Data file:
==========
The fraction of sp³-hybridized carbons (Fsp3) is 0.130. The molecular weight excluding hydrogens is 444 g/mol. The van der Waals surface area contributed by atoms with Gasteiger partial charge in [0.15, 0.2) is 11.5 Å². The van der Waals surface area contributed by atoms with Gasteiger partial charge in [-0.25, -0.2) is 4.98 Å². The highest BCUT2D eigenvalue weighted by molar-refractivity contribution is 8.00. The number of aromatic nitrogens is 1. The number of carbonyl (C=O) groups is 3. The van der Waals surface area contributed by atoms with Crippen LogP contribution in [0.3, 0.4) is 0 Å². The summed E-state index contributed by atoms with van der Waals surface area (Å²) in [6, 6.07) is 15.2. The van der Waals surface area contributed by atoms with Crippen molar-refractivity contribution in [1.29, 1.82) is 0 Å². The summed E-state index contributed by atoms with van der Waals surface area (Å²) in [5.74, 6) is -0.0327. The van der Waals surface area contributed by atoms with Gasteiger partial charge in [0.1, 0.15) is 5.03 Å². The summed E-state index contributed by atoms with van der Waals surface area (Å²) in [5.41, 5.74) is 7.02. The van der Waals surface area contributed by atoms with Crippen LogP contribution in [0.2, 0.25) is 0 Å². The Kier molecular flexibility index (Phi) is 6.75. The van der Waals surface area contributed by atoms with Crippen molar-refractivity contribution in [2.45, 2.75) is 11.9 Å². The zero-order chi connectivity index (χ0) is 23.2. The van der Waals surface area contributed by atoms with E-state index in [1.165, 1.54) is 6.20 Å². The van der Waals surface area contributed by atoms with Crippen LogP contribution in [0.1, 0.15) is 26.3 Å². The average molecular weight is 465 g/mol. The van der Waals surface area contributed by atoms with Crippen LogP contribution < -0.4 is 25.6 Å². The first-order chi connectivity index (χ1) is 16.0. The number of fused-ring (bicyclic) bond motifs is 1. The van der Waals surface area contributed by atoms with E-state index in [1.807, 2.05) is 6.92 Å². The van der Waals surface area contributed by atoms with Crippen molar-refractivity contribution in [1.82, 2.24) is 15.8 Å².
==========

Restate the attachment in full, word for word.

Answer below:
The fraction of sp³-hybridized carbons (Fsp3) is 0.130. The molecular weight excluding hydrogens is 444 g/mol. The van der Waals surface area contributed by atoms with Gasteiger partial charge in [0.15, 0.2) is 11.5 Å². The van der Waals surface area contributed by atoms with Gasteiger partial charge in [-0.25, -0.2) is 4.98 Å². The highest BCUT2D eigenvalue weighted by molar-refractivity contribution is 8.00. The number of aromatic nitrogens is 1. The number of carbonyl (C=O) groups is 3. The van der Waals surface area contributed by atoms with Crippen LogP contribution in [0.3, 0.4) is 0 Å². The summed E-state index contributed by atoms with van der Waals surface area (Å²) in [6, 6.07) is 15.2. The van der Waals surface area contributed by atoms with Crippen molar-refractivity contribution in [1.29, 1.82) is 0 Å². The summed E-state index contributed by atoms with van der Waals surface area (Å²) in [5.74, 6) is -0.0327. The van der Waals surface area contributed by atoms with Gasteiger partial charge in [0.1, 0.15) is 5.03 Å². The summed E-state index contributed by atoms with van der Waals surface area (Å²) in [5.41, 5.74) is 7.02. The van der Waals surface area contributed by atoms with Crippen LogP contribution in [0.2, 0.25) is 0 Å². The Kier molecular flexibility index (Phi) is 6.75. The van der Waals surface area contributed by atoms with Crippen molar-refractivity contribution in [2.45, 2.75) is 11.9 Å². The zero-order chi connectivity index (χ0) is 23.2. The van der Waals surface area contributed by atoms with E-state index in [1.165, 1.54) is 6.20 Å². The van der Waals surface area contributed by atoms with Crippen LogP contribution in [0.1, 0.15) is 26.3 Å². The average molecular weight is 465 g/mol. The van der Waals surface area contributed by atoms with Crippen LogP contribution < -0.4 is 25.6 Å². The first-order chi connectivity index (χ1) is 16.0. The number of fused-ring (bicyclic) bond motifs is 1. The van der Waals surface area contributed by atoms with E-state index in [1.807, 2.05) is 6.92 Å². The van der Waals surface area contributed by atoms with Crippen molar-refractivity contribution in [1.82, 2.24) is 15.8 Å².